Empty nesters? Retiring? Finally paid off that mortgage? If you have these or other occurrences that are typically later in life – you still have Life Insurance needs. These needs may just be different. A policy with a cash benefit may make more sense. Or, although unpleasant to think about, a policy with a “Death Benefit” or “Final Expense” component might make sense. This would provide your spouse with funds for funeral and burial expenses.

Your unique situation is the primary factor in what life insurance you need. Let us help you review your needs and your options for life insurance coverage.

The Changing Marketplace for Cabin Insurance

In case you haven’t noticed, the insurance market has changed significantly this year. Prices are up and the options for coverage are fewer. So, what does that mean for insuring your cabin or vacation rental property? It means you need to work with someone who understands what’s going on and how it impacts your specific risks. Let’s take a look at what’s happening and how you can approach your insurance needs.

What Has Happened?
Natural disasters and other claim impacts have led to many property and casualty (P&C) insurance companies losing money. Some reports say that the P&C industry won’t be profitable again until 2025. Wildfires, hailstorms, tornadoes – all of these unexpected occurrences and more can add up quickly on claims – sometimes in bunches of the same times and locations. For many cabins and vacation properties, the impacts are greater because they are in more remote locations with less recovery and response service in place.

As a result, the premiums for most of these properties have continued to escalate. In addition, some companies have stopped offering coverage for them, either in certain areas or completely.

What Can be Done?
There is still coverage available for almost any property but finding it can be more of a challenge. Independent agencies like ours have access to multiple markets and can help research what’s available for your property. Once we identify your options, we can help you review the offering and the cost to discuss what’s right for you. We can also help you understand measures that might make your property less of a “risk” when these companies are underwriting your application for coverage.

Being proactive is critical when the market is in this state. Let us help you review the needs you have and help you find the right coverage for your cabin or vacation rental property. Give Brandon Patterson a call at 865.453.1414 or email and he’ll help you start the process!

Insurance Premiums and the Economy – What’s Happening?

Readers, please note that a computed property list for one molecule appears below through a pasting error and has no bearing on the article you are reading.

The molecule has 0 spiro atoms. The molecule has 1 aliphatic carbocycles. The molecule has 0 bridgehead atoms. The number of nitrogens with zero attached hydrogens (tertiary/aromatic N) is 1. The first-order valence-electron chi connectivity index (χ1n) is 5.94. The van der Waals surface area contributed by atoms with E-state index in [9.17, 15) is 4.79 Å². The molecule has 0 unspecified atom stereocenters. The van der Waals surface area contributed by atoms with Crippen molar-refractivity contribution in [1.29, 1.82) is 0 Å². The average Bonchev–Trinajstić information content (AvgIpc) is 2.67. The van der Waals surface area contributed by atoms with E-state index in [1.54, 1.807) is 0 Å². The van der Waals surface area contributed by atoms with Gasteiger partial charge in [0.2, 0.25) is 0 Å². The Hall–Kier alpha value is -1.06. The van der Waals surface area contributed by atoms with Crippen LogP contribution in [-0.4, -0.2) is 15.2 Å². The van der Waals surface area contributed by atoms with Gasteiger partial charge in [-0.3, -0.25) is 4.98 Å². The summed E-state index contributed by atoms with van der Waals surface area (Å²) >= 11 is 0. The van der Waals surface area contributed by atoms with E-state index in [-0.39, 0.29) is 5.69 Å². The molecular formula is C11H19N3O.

Is it inflation? Is it a recession? Is it just weird? Our nation’s economy is definitely in flux right now. And while what exactly is happening might be debated, there is no debate that it is impacting everyday Americans. One of those impacts is in the cost of insurance. How and why? Let’s review the impacts and discuss your options.

Social Inflation
Referring to increases in lawsuits, the amounts awarded, and general impacts of litigation, social inflation is on the rise. Litigation funding is even a thing now, as firms and investors are “betting” on cases by backing the plaintiffs as a way to make money.

Cost of Claims
The costs to repair and replace are also a factor impacting premiums. Parts and materials, whether it be for a car, roof, building, or otherwise, are costing more and also taking longer to complete. Insurers are paying more for repairs, rental cars, loss of use, and more. Even if the amount of claims is lower, the severity of the claims is higher with these added costs.

Deductibles and Premiums
Some may suggest that saving money on your insurance is as simple as raising your deductible. And while that certainly can reduce your premium, the whole point of insurance is to help indemnify the party or parties that suffered the loss. With a higher deductible, you’d receive less money in the case of a large loss, and also have a higher threshold of when it would even make sense to file a claim. Raising your deductible is sometimes a solution, but it may only be a short-term fix.

What Can you Do?
We can help you review the coverages you have, look for options, and even consider variables like bundled coverage for saving money. There isn’t always a need to lower your coverage amounts to save money, and we want to help you understand your choices. In addition, we can discuss if you really have the proper limits and endorsements to make sure the things you want to protect are truly covered. Because sometimes, spending money can save you money in the long run.

Let us go to work for you! Give Brandon Patterson a call at 865.453.1414 or email and he’ll help you start the process!